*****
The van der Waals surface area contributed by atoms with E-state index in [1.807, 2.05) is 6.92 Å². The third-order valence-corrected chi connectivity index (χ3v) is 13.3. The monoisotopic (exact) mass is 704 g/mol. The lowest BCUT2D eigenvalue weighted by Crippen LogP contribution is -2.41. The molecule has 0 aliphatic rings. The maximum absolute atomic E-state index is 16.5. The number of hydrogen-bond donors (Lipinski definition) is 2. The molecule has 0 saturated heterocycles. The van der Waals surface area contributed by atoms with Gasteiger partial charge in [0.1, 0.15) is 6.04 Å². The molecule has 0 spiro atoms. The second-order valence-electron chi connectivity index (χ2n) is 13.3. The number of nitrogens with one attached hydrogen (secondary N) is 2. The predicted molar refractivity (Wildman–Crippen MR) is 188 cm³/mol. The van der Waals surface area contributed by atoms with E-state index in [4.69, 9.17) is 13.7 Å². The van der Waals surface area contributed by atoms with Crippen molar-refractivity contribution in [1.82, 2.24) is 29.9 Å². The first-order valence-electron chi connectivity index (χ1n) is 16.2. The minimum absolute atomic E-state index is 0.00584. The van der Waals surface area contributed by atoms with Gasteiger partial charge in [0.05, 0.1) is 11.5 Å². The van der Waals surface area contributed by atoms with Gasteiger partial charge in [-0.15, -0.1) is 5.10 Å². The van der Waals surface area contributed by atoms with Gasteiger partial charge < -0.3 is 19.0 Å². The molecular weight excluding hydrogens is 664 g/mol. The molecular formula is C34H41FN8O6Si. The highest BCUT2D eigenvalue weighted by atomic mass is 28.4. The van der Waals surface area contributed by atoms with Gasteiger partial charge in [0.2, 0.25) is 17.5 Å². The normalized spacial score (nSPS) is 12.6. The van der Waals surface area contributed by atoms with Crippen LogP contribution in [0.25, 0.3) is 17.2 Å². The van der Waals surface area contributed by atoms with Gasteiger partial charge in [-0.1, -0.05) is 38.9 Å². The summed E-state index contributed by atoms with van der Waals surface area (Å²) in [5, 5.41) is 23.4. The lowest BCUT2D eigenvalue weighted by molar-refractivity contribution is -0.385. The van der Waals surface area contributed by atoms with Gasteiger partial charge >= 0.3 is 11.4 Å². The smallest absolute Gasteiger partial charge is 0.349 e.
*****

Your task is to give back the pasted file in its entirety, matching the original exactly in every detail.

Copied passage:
The van der Waals surface area contributed by atoms with E-state index in [1.807, 2.05) is 6.92 Å². The third-order valence-corrected chi connectivity index (χ3v) is 13.3. The monoisotopic (exact) mass is 704 g/mol. The lowest BCUT2D eigenvalue weighted by Crippen LogP contribution is -2.41. The molecule has 0 aliphatic rings. The maximum absolute atomic E-state index is 16.5. The number of hydrogen-bond donors (Lipinski definition) is 2. The molecule has 0 saturated heterocycles. The van der Waals surface area contributed by atoms with Gasteiger partial charge in [0.1, 0.15) is 6.04 Å². The molecule has 0 spiro atoms. The second-order valence-electron chi connectivity index (χ2n) is 13.3. The number of nitrogens with one attached hydrogen (secondary N) is 2. The predicted molar refractivity (Wildman–Crippen MR) is 188 cm³/mol. The van der Waals surface area contributed by atoms with E-state index in [4.69, 9.17) is 13.7 Å². The van der Waals surface area contributed by atoms with Crippen molar-refractivity contribution in [1.82, 2.24) is 29.9 Å². The first-order valence-electron chi connectivity index (χ1n) is 16.2. The minimum absolute atomic E-state index is 0.00584. The van der Waals surface area contributed by atoms with Gasteiger partial charge in [0.05, 0.1) is 11.5 Å². The van der Waals surface area contributed by atoms with Gasteiger partial charge in [-0.15, -0.1) is 5.10 Å². The van der Waals surface area contributed by atoms with Gasteiger partial charge < -0.3 is 19.0 Å². The molecular weight excluding hydrogens is 664 g/mol. The molecular formula is C34H41FN8O6Si. The highest BCUT2D eigenvalue weighted by atomic mass is 28.4. The van der Waals surface area contributed by atoms with Gasteiger partial charge in [0.2, 0.25) is 17.5 Å². The normalized spacial score (nSPS) is 12.6. The van der Waals surface area contributed by atoms with Crippen LogP contribution in [0.25, 0.3) is 17.2 Å². The van der Waals surface area contributed by atoms with Gasteiger partial charge in [-0.1, -0.05) is 38.9 Å². The summed E-state index contributed by atoms with van der Waals surface area (Å²) in [5, 5.41) is 23.4. The lowest BCUT2D eigenvalue weighted by molar-refractivity contribution is -0.385. The van der Waals surface area contributed by atoms with Gasteiger partial charge >= 0.3 is 11.4 Å². The smallest absolute Gasteiger partial charge is 0.349 e.